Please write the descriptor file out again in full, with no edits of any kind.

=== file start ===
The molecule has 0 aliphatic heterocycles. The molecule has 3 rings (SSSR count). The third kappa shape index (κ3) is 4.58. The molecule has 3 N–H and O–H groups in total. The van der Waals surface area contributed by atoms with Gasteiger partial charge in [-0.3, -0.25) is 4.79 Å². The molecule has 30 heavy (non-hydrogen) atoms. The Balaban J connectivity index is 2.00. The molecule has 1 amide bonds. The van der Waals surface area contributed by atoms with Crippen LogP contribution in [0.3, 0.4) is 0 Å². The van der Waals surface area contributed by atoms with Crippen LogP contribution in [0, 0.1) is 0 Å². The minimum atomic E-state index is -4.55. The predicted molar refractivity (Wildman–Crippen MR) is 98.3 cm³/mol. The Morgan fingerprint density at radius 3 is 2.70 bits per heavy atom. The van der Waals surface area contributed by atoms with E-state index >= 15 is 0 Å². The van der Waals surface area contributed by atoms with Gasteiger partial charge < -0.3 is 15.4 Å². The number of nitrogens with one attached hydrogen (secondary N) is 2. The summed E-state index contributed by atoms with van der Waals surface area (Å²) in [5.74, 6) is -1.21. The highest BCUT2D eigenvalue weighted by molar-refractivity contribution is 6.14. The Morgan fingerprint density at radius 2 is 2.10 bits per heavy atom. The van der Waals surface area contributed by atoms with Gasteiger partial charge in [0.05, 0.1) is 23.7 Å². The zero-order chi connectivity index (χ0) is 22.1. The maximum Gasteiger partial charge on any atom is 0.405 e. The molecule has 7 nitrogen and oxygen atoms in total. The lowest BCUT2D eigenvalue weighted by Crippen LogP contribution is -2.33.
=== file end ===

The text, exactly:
The molecule has 0 aliphatic heterocycles. The molecule has 3 rings (SSSR count). The third kappa shape index (κ3) is 4.58. The molecule has 3 N–H and O–H groups in total. The van der Waals surface area contributed by atoms with Gasteiger partial charge in [-0.3, -0.25) is 4.79 Å². The molecule has 30 heavy (non-hydrogen) atoms. The Balaban J connectivity index is 2.00. The molecule has 1 amide bonds. The van der Waals surface area contributed by atoms with Crippen LogP contribution in [0.3, 0.4) is 0 Å². The van der Waals surface area contributed by atoms with Crippen LogP contribution in [0, 0.1) is 0 Å². The minimum atomic E-state index is -4.55. The predicted molar refractivity (Wildman–Crippen MR) is 98.3 cm³/mol. The Morgan fingerprint density at radius 3 is 2.70 bits per heavy atom. The van der Waals surface area contributed by atoms with E-state index >= 15 is 0 Å². The van der Waals surface area contributed by atoms with Gasteiger partial charge < -0.3 is 15.4 Å². The number of nitrogens with one attached hydrogen (secondary N) is 2. The summed E-state index contributed by atoms with van der Waals surface area (Å²) in [5.74, 6) is -1.21. The highest BCUT2D eigenvalue weighted by molar-refractivity contribution is 6.14. The Morgan fingerprint density at radius 2 is 2.10 bits per heavy atom. The van der Waals surface area contributed by atoms with Gasteiger partial charge in [0.05, 0.1) is 23.7 Å². The zero-order chi connectivity index (χ0) is 22.1. The maximum Gasteiger partial charge on any atom is 0.405 e. The molecule has 7 nitrogen and oxygen atoms in total. The lowest BCUT2D eigenvalue weighted by Crippen LogP contribution is -2.33.